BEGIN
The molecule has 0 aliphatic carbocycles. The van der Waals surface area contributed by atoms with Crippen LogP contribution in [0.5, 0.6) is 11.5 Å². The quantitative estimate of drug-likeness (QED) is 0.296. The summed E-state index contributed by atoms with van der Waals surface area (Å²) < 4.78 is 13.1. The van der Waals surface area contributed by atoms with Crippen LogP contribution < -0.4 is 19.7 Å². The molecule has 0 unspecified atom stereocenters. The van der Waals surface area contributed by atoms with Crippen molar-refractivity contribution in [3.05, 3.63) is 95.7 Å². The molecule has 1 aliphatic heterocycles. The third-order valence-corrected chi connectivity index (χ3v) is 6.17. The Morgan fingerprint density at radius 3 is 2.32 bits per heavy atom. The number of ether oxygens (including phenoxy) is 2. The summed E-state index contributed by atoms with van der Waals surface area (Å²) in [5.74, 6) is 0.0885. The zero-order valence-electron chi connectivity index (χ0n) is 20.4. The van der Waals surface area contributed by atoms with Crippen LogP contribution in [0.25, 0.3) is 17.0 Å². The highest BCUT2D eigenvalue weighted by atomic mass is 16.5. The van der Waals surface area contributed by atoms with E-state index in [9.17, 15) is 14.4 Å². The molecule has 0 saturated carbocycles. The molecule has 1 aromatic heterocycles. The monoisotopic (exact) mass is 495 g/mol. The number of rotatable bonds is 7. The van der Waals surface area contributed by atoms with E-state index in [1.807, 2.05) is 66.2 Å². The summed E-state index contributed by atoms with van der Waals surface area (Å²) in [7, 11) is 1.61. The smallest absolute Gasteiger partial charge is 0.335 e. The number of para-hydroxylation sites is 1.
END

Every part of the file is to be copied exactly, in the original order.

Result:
The molecule has 0 aliphatic carbocycles. The van der Waals surface area contributed by atoms with Crippen LogP contribution in [0.5, 0.6) is 11.5 Å². The quantitative estimate of drug-likeness (QED) is 0.296. The summed E-state index contributed by atoms with van der Waals surface area (Å²) < 4.78 is 13.1. The van der Waals surface area contributed by atoms with Crippen LogP contribution < -0.4 is 19.7 Å². The molecule has 0 unspecified atom stereocenters. The van der Waals surface area contributed by atoms with Crippen molar-refractivity contribution in [3.05, 3.63) is 95.7 Å². The molecule has 1 aliphatic heterocycles. The third-order valence-corrected chi connectivity index (χ3v) is 6.17. The Morgan fingerprint density at radius 3 is 2.32 bits per heavy atom. The number of ether oxygens (including phenoxy) is 2. The summed E-state index contributed by atoms with van der Waals surface area (Å²) in [5.74, 6) is 0.0885. The zero-order valence-electron chi connectivity index (χ0n) is 20.4. The van der Waals surface area contributed by atoms with Crippen LogP contribution in [0.25, 0.3) is 17.0 Å². The highest BCUT2D eigenvalue weighted by atomic mass is 16.5. The van der Waals surface area contributed by atoms with E-state index in [9.17, 15) is 14.4 Å². The molecule has 0 saturated carbocycles. The molecule has 1 aromatic heterocycles. The monoisotopic (exact) mass is 495 g/mol. The number of rotatable bonds is 7. The van der Waals surface area contributed by atoms with E-state index in [1.807, 2.05) is 66.2 Å². The summed E-state index contributed by atoms with van der Waals surface area (Å²) in [7, 11) is 1.61. The smallest absolute Gasteiger partial charge is 0.335 e. The number of para-hydroxylation sites is 1.